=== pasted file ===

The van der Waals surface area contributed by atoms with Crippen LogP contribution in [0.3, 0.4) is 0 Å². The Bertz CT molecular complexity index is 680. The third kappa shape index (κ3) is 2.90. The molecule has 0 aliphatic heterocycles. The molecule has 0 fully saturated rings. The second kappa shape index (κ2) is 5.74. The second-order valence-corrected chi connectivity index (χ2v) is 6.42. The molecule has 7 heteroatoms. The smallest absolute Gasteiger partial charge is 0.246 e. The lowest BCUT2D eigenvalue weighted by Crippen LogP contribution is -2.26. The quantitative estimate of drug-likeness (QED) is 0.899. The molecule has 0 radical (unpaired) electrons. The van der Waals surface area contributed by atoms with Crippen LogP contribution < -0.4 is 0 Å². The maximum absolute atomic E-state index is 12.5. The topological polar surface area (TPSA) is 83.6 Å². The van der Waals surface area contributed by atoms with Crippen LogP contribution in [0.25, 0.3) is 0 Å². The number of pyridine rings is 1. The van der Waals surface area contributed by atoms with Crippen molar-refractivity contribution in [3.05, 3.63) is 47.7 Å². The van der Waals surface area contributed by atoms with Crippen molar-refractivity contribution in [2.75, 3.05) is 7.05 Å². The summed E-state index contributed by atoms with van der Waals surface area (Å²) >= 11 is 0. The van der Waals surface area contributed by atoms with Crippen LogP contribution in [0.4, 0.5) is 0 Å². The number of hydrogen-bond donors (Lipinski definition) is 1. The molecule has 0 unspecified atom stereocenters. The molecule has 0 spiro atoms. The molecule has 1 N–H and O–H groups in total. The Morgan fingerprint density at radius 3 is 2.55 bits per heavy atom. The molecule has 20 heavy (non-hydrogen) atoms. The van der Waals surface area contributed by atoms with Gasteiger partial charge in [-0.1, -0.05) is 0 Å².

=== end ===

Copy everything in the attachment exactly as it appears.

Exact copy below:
The van der Waals surface area contributed by atoms with Crippen LogP contribution in [0.3, 0.4) is 0 Å². The Bertz CT molecular complexity index is 680. The third kappa shape index (κ3) is 2.90. The molecule has 0 aliphatic heterocycles. The molecule has 0 fully saturated rings. The second kappa shape index (κ2) is 5.74. The second-order valence-corrected chi connectivity index (χ2v) is 6.42. The molecule has 7 heteroatoms. The smallest absolute Gasteiger partial charge is 0.246 e. The lowest BCUT2D eigenvalue weighted by Crippen LogP contribution is -2.26. The quantitative estimate of drug-likeness (QED) is 0.899. The molecule has 0 radical (unpaired) electrons. The van der Waals surface area contributed by atoms with Crippen LogP contribution < -0.4 is 0 Å². The maximum absolute atomic E-state index is 12.5. The topological polar surface area (TPSA) is 83.6 Å². The van der Waals surface area contributed by atoms with Crippen LogP contribution in [0.25, 0.3) is 0 Å². The number of pyridine rings is 1. The van der Waals surface area contributed by atoms with Crippen molar-refractivity contribution in [3.05, 3.63) is 47.7 Å². The van der Waals surface area contributed by atoms with Crippen molar-refractivity contribution in [2.75, 3.05) is 7.05 Å². The summed E-state index contributed by atoms with van der Waals surface area (Å²) >= 11 is 0. The van der Waals surface area contributed by atoms with Crippen LogP contribution in [0.4, 0.5) is 0 Å². The number of hydrogen-bond donors (Lipinski definition) is 1. The molecule has 0 unspecified atom stereocenters. The molecule has 0 spiro atoms. The molecule has 1 N–H and O–H groups in total. The Morgan fingerprint density at radius 3 is 2.55 bits per heavy atom. The molecule has 20 heavy (non-hydrogen) atoms. The van der Waals surface area contributed by atoms with Gasteiger partial charge in [-0.1, -0.05) is 0 Å².